I won’t speak for all women.
But I can speak from my personal experience. From the ages of twenty-two to twenty-five years old, I was in an abusive relationship. This is the average age range for females to experience intimate partner violence.
Think of who you were at this age. I was strong-willed, opinionated, and a know-it-all. I was also susceptible to other people’s views and ideas, learning self-confidence, and figuring out my life.
Here’s what happened: I fell in love with a hippy man twenty-two years older than me. His life in Hawaii seemed idyllic. He was charming and generous and attentive and fun. There were subtle signs along the way, that some would call red flags. I thought he was either having a bad day or it was a one-off situation.
People have bad days. People make regrettable mistakes. People act foolish or careless sometimes. Red flags are harder to notice when there are subtle moments that make you feel uncomfortable.
But once I became pregnant with my daughter, the subtleties changed. His control of me became more pronounced. I chalked it up to him being protective. Of me. Of the baby. After I gave birth to my daughter, that’s when it was apparent that he was the boss. That he would make all of the decisions for our life. And if I didn’t like it, I could leave.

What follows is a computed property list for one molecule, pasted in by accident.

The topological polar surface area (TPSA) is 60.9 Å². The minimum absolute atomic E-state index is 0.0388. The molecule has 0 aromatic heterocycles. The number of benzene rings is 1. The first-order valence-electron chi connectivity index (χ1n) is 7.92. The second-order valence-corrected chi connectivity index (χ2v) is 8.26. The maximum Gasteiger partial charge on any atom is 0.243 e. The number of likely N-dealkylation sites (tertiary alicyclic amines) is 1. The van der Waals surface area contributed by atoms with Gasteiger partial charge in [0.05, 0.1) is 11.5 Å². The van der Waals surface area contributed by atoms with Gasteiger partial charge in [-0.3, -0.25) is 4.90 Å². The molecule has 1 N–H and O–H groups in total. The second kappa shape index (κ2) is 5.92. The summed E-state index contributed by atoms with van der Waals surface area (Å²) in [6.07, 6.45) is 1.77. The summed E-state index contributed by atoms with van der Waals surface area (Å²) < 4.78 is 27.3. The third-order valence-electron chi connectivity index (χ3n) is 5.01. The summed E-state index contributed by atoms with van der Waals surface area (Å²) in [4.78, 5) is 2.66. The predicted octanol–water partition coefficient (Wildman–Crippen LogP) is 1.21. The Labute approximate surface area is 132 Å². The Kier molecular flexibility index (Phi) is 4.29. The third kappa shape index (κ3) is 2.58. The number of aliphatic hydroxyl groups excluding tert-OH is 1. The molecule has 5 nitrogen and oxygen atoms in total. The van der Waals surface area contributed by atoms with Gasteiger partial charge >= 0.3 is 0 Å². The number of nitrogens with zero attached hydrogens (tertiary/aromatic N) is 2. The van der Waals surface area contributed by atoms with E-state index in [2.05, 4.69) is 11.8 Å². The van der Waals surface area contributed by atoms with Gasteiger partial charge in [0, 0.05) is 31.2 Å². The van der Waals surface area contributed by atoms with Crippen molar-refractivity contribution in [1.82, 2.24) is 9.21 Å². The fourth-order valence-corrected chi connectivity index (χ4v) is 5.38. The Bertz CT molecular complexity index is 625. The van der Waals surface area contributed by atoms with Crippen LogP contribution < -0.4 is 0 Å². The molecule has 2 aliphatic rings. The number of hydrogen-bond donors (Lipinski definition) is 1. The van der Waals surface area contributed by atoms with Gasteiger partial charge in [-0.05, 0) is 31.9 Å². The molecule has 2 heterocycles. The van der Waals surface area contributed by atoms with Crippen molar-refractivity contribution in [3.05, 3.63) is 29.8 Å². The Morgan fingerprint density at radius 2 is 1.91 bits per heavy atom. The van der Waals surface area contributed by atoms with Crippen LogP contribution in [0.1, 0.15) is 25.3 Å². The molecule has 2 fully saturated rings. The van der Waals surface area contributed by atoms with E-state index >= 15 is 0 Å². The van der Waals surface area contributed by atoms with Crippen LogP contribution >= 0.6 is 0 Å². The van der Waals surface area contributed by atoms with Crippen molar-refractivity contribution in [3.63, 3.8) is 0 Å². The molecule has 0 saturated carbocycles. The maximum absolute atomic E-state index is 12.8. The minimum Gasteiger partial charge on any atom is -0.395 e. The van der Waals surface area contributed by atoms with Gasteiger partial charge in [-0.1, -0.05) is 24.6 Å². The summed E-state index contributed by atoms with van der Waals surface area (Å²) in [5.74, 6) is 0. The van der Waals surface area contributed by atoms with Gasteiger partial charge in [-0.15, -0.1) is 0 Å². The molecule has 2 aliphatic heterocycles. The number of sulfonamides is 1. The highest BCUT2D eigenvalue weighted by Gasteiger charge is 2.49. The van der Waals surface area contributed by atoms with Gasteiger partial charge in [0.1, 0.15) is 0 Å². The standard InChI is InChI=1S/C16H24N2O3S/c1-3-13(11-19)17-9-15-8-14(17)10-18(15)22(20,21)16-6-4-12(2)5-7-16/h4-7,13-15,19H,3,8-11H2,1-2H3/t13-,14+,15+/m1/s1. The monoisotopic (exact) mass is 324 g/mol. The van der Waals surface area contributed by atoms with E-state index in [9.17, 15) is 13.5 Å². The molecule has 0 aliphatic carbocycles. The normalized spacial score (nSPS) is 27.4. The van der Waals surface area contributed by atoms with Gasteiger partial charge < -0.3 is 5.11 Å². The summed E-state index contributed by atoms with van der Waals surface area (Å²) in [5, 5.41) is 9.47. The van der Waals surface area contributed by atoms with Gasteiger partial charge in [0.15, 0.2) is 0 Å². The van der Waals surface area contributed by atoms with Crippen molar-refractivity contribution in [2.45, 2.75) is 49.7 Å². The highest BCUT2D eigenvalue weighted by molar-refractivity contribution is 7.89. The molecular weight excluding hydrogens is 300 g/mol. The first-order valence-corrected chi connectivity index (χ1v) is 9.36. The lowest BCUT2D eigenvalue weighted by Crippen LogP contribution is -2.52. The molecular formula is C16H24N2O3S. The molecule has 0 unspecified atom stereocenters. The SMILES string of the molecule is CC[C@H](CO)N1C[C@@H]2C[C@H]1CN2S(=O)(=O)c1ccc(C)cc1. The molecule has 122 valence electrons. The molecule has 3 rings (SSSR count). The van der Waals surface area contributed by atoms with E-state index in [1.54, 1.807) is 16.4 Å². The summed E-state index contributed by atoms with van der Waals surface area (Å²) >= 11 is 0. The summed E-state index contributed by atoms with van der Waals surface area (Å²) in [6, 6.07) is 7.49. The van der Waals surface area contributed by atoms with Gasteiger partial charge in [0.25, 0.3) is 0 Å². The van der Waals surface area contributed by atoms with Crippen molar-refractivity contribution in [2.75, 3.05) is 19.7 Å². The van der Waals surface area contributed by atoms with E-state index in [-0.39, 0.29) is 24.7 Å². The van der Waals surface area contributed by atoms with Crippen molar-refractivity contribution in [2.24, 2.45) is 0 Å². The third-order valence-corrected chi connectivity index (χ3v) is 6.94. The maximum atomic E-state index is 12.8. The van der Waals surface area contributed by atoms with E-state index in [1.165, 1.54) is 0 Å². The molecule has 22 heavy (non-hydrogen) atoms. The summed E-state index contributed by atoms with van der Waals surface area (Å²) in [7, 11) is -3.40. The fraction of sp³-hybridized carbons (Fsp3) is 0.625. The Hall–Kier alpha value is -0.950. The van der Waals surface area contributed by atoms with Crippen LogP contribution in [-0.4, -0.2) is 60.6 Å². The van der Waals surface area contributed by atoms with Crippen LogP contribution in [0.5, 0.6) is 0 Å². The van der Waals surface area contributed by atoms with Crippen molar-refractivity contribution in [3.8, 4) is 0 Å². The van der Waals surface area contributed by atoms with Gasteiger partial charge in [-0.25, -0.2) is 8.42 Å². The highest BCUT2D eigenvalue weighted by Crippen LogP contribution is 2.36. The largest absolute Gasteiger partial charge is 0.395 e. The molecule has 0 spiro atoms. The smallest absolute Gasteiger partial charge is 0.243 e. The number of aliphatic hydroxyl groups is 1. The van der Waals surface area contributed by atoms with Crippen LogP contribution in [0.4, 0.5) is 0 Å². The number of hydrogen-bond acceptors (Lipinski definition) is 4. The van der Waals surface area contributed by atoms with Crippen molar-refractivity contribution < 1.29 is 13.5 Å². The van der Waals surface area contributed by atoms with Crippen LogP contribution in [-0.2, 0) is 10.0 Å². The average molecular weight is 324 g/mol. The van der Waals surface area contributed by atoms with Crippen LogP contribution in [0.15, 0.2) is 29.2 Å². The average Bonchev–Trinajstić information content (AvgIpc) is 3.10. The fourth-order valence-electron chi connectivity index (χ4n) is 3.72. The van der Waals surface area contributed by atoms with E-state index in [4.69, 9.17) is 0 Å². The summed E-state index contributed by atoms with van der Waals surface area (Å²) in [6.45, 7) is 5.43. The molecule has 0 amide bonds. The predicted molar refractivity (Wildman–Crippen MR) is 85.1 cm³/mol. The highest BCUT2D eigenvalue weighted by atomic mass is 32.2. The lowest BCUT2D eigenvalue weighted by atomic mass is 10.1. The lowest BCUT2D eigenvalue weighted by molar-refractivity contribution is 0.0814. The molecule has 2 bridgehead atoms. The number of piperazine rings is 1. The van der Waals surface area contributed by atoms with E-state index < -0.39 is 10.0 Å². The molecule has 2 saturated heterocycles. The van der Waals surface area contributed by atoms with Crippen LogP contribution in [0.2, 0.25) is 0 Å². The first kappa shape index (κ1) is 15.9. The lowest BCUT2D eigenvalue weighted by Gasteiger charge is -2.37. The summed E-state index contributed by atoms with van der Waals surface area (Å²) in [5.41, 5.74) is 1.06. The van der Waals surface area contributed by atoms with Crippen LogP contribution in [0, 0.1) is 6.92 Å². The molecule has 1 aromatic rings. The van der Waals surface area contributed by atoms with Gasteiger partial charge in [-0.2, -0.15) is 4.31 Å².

But my baby would stay with him.
That was the ultimate control trip. He used the love I had for my daughter against me. This is a very common tactic of abusers.
When I could see what was happening, I still had doubts that what I saw was real. Because that’s what psychological abuse does to your brain. You doubt.
Then came the shame and embarrassment. I was an intelligent person. How could I have let this happen? I’d told my friends and family that my life was bliss, that my relationship was golden, and that I was happy. And sometimes that was true. I worried that my friends and family would think I was a liar.
There were financial issues to deal with. He’d put all of my money in his bank account. I would be losing my home. How would I even get out of there? Where would we live? How would I survive as a single parent?
Then there was the societal expectations. When you commit to a relationship, and especially when you have a baby, you must work hard on fixing the problems in your relationship. You must never break up your family. It is bad for the child.
I felt like an utter loser. A failure as a parent. That I was the cause of this problem, even though somewhere else in my brain, I knew that I wasn’t.
That is why I stayed. I stayed until I realized that keeping our family together would have a greater negative affect on my child and myself, than leaving would.
Do you have a story to share? Write me at firstname.lastname@example.org